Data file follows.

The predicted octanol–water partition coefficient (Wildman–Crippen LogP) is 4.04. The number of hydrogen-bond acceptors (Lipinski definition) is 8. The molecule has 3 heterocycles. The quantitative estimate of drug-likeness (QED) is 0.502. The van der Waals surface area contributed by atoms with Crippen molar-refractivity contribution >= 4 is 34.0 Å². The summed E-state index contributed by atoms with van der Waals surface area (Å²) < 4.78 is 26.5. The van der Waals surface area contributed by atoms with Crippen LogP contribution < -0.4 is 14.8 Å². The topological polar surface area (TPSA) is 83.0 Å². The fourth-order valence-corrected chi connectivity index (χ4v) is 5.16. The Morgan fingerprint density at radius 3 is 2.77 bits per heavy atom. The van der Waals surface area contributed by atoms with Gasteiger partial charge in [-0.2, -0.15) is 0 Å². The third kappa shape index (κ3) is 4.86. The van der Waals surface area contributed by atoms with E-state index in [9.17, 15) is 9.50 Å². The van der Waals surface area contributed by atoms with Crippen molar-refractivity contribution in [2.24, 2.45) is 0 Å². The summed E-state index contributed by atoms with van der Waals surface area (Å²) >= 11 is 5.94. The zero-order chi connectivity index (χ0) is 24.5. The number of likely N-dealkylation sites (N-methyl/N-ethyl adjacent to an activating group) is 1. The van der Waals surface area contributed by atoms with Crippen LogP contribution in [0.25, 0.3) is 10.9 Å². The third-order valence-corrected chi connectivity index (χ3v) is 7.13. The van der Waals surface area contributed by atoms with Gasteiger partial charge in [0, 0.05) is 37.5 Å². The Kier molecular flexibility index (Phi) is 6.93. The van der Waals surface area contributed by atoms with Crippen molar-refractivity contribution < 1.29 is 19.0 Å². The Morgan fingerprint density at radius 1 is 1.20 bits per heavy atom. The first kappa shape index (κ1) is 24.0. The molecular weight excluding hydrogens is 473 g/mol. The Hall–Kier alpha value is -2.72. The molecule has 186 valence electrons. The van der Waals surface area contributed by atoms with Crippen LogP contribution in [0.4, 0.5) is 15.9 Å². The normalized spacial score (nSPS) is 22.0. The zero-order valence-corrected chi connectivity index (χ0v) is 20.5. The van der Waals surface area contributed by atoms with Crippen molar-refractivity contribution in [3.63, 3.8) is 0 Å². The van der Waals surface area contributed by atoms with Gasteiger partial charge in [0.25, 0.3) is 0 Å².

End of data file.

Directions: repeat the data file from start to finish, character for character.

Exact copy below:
The predicted octanol–water partition coefficient (Wildman–Crippen LogP) is 4.04. The number of hydrogen-bond acceptors (Lipinski definition) is 8. The molecule has 3 heterocycles. The quantitative estimate of drug-likeness (QED) is 0.502. The van der Waals surface area contributed by atoms with Crippen molar-refractivity contribution >= 4 is 34.0 Å². The summed E-state index contributed by atoms with van der Waals surface area (Å²) < 4.78 is 26.5. The van der Waals surface area contributed by atoms with Crippen LogP contribution < -0.4 is 14.8 Å². The topological polar surface area (TPSA) is 83.0 Å². The fourth-order valence-corrected chi connectivity index (χ4v) is 5.16. The Morgan fingerprint density at radius 3 is 2.77 bits per heavy atom. The van der Waals surface area contributed by atoms with Gasteiger partial charge in [-0.2, -0.15) is 0 Å². The third kappa shape index (κ3) is 4.86. The van der Waals surface area contributed by atoms with E-state index in [9.17, 15) is 9.50 Å². The van der Waals surface area contributed by atoms with Crippen molar-refractivity contribution in [2.24, 2.45) is 0 Å². The summed E-state index contributed by atoms with van der Waals surface area (Å²) >= 11 is 5.94. The zero-order chi connectivity index (χ0) is 24.5. The number of likely N-dealkylation sites (N-methyl/N-ethyl adjacent to an activating group) is 1. The van der Waals surface area contributed by atoms with Crippen LogP contribution in [0.25, 0.3) is 10.9 Å². The third-order valence-corrected chi connectivity index (χ3v) is 7.13. The van der Waals surface area contributed by atoms with Gasteiger partial charge in [0, 0.05) is 37.5 Å². The Kier molecular flexibility index (Phi) is 6.93. The van der Waals surface area contributed by atoms with Crippen molar-refractivity contribution < 1.29 is 19.0 Å². The Morgan fingerprint density at radius 1 is 1.20 bits per heavy atom. The first kappa shape index (κ1) is 24.0. The molecular weight excluding hydrogens is 473 g/mol. The Hall–Kier alpha value is -2.72. The molecule has 186 valence electrons. The van der Waals surface area contributed by atoms with Crippen LogP contribution in [0.4, 0.5) is 15.9 Å². The normalized spacial score (nSPS) is 22.0. The zero-order valence-corrected chi connectivity index (χ0v) is 20.5. The van der Waals surface area contributed by atoms with Crippen molar-refractivity contribution in [3.63, 3.8) is 0 Å². The van der Waals surface area contributed by atoms with Gasteiger partial charge in [0.25, 0.3) is 0 Å².